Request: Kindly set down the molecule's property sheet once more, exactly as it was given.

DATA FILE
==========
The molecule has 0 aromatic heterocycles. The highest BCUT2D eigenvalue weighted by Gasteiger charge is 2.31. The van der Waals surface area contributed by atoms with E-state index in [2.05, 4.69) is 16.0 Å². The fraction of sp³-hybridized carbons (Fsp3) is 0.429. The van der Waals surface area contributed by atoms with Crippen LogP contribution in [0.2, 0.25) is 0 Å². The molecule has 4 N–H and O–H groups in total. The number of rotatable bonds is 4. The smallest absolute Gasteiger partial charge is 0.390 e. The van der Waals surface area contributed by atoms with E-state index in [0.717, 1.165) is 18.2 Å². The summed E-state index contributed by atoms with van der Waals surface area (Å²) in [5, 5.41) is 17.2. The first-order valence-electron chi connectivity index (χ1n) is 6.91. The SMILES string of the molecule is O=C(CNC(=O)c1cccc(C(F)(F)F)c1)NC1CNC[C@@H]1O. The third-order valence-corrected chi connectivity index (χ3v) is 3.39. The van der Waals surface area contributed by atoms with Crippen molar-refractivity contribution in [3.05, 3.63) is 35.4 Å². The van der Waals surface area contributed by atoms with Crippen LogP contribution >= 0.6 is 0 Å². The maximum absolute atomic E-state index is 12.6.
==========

The molecule has 0 aromatic heterocycles. The highest BCUT2D eigenvalue weighted by Gasteiger charge is 2.31. The van der Waals surface area contributed by atoms with E-state index in [2.05, 4.69) is 16.0 Å². The fraction of sp³-hybridized carbons (Fsp3) is 0.429. The van der Waals surface area contributed by atoms with Crippen LogP contribution in [0.2, 0.25) is 0 Å². The molecule has 4 N–H and O–H groups in total. The number of rotatable bonds is 4. The smallest absolute Gasteiger partial charge is 0.390 e. The van der Waals surface area contributed by atoms with E-state index in [0.717, 1.165) is 18.2 Å². The summed E-state index contributed by atoms with van der Waals surface area (Å²) in [5, 5.41) is 17.2. The first-order valence-electron chi connectivity index (χ1n) is 6.91. The SMILES string of the molecule is O=C(CNC(=O)c1cccc(C(F)(F)F)c1)NC1CNC[C@@H]1O. The third-order valence-corrected chi connectivity index (χ3v) is 3.39. The van der Waals surface area contributed by atoms with Crippen molar-refractivity contribution in [3.05, 3.63) is 35.4 Å². The van der Waals surface area contributed by atoms with Crippen LogP contribution >= 0.6 is 0 Å². The maximum absolute atomic E-state index is 12.6.